Abigail Listro, Student Gymnast: Balancing Caution & Courage


Abigail Gardner, Elson Harrigan, Jazmine Green , Student journalist

The Windsor Wire recently had the privilege to learn more about one of our amazing students. 

 Courage is fear turned inside out; it is caution that has learned to be brave.                                                                                   ~William Arthur Ward (1921–1994)

           This is Abigail Listro, a well rounded Freshman who not only excels in her academics but also at gymnastics. She has beea gymnast for seven years, and watching successful gymnasts has been her inspiration to master this vastly challenging sport. 

She dedicates three and half hours for five days a week to practice gymnastics at the Gymnastics Training Center in Simsbury.  Along with practice, Abigail also stays in good physical condition by eating healthy and keeping her body nourished.

She acknowledges how hard it is to balance her social life and self-care as a student and gymnast, but overcomes the challenge by scheduling time for all her tasks and valuing the importance of sticking to the schedule, asserting that, “You  do what you have to do.”

While maintaining good physical health is important in becoming a successful gymnast  she also states that the sport is very mentally challenging as it takes courage to do because you’re often at risk of bodily damage that could be detrimental or even fatal to the athlete.  The complexity of a skill varies based on the gymnast’s experience as an individual.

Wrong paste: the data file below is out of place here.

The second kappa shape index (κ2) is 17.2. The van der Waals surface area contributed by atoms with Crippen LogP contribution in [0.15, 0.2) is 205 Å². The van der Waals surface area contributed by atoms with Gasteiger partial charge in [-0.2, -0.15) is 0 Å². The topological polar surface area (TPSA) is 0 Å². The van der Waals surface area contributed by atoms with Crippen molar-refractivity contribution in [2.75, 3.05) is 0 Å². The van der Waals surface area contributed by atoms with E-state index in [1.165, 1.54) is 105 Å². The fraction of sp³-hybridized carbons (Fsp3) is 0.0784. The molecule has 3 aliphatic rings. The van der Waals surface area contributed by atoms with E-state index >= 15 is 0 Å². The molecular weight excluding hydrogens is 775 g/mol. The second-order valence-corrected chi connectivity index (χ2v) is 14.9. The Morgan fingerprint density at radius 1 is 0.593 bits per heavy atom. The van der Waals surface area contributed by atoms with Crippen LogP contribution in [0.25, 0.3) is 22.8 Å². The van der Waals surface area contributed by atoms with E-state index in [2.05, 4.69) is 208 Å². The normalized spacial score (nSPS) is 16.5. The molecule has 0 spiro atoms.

The skill that Abigail finds the most difficult to accomplish is the free hip handstand on bars ( To do one, you need to pull yourself up onto the bar, swing your body under it, and then bring your body back up and over the bar for a complete rotation.

The skill she is most proficient at is the back handspring ( A tumbling move where a gymnast takes off from one or two feet, jumps backward onto the hands and lands on the feet.)

Her favorite part about being a gymnast is bonding with her teammates and coaches, and advises anyone who wants to pursue  gymnastics to be extremely brave.

If she were to do any other sport, she says it would be Dance, as it is very similar to gymnastics. Even though she is not considering doing gymnastics after high school, without a doubt she will be able to direct the many different fundamental skills learned, to other areas in her life to overcome its many challenges.